No Place Like London: V.E. Schwab, Lina Rather, and Oliver Darkshire
Tor Presents: Voyage Into Genre S03E05
Tor Books, in partnership with Literary Hub, presents Voyage Into Genre! Every other Wednesday, join host Drew Broussard for conversations with Tor authors discussing their new books, the future, and the future of genre. Oh, and maybe there’ll be some surprises along the way…
In the episode, I sing a little Sondheim (as one does) but for this write-up, let’s imagine instead the opening slashing guitar chords of The Clash’s “London Calling” — because that’s exactly what London is doing in this episode. One of my favorite cities in the world and host to some of the most incredible stories ever (fictional and otherwise), let’s take a trip across versions of the Big Smoke that you might recognize — and a few you might not.
This week, V.E. Schwab welcomes us back to her four magical Londons in The Fragile Threads of Power and talks about picking up with old characters, the question of the monarchy, and how she structures her writing. Then, Lina Rather flings us back in time to the days after the Great Fire as she explains how research led her to A Season of Monstrous Conceptions, the wild world of historical midwifery, and how she put Sir Christopher Wren onto the page. Finally, Oliver Darkshire (Once Upon a Tome: The Misadventures of a Rare Bookseller) ponders the longevity of London’s antiquarian bookshops and explains why people who care about one thing are bound to care about others, too.
See you in two weeks,
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Read the full episode transcript here.
V.E. Schwab on Characters, and What It Was Like Returning to Hers:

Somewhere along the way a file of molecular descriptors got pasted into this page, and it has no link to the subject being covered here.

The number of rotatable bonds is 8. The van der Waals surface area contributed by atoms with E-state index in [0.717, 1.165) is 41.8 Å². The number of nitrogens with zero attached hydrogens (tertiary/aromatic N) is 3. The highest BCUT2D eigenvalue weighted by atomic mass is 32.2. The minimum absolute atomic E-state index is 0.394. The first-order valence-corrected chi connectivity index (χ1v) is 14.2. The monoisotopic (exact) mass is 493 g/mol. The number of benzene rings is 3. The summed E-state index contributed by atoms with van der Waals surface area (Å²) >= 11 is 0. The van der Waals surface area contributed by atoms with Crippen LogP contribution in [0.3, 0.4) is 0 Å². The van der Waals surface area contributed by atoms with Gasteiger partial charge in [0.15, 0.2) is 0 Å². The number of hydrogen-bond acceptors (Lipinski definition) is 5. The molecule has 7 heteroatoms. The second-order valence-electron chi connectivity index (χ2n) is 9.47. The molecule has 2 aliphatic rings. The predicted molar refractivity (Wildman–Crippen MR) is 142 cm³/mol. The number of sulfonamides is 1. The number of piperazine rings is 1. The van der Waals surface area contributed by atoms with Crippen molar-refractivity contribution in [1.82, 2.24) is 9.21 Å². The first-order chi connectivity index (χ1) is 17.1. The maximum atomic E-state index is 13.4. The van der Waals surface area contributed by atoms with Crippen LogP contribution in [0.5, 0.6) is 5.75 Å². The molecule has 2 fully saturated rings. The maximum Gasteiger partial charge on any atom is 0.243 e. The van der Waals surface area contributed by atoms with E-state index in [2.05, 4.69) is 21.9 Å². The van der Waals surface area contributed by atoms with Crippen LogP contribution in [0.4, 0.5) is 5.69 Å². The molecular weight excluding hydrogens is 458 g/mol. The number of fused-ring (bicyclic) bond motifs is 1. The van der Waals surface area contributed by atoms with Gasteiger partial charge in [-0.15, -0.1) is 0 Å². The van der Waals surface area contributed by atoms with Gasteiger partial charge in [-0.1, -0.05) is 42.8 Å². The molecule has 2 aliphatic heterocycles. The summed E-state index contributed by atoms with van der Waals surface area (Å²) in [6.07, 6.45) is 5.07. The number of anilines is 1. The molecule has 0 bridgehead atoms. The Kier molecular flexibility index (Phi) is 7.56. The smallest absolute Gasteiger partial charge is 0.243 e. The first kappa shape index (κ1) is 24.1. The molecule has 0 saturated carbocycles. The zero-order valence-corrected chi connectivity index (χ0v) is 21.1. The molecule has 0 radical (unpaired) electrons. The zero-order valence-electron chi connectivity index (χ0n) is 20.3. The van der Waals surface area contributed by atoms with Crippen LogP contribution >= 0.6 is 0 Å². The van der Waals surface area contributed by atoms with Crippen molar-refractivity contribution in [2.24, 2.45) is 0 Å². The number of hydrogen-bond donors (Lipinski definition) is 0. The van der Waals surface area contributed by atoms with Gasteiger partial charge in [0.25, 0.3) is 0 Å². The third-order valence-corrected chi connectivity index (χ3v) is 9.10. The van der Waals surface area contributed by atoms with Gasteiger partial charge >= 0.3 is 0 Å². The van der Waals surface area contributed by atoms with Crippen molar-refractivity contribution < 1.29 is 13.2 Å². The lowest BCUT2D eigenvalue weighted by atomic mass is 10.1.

I really believe that characters should be written so that you believe that they’re real people, meaning that their existence should not feel contingent upon you reading them.
You should believe that when you finish a story, when you put it down, those characters don’t cease to exist, you are simply no longer invited to follow. Characters, when I write them, even when I finish writing them, they don’t cease to exist for me. They kind of live in my head. I still see things and think, oh, what would Addie think about that? And so I had Kell and Lila and Ry and Alucard just kicking around in there for several years. And so, the question was, okay, I’ve got new characters and a new storyline, but for our existing characters, can I make you believe that they have been there for the seven years that you have not?
I wanted it to feel like coming home. That’s what it is. At the end of the day, getting to write the book, well, I mean, look, getting to write the book was a fraught experience. I thought Addie was gonna be this thing that ruined my career. Like, I was a fantasy writer. And then Addie was this departure, and I was like, what am I doing, this is a disaster.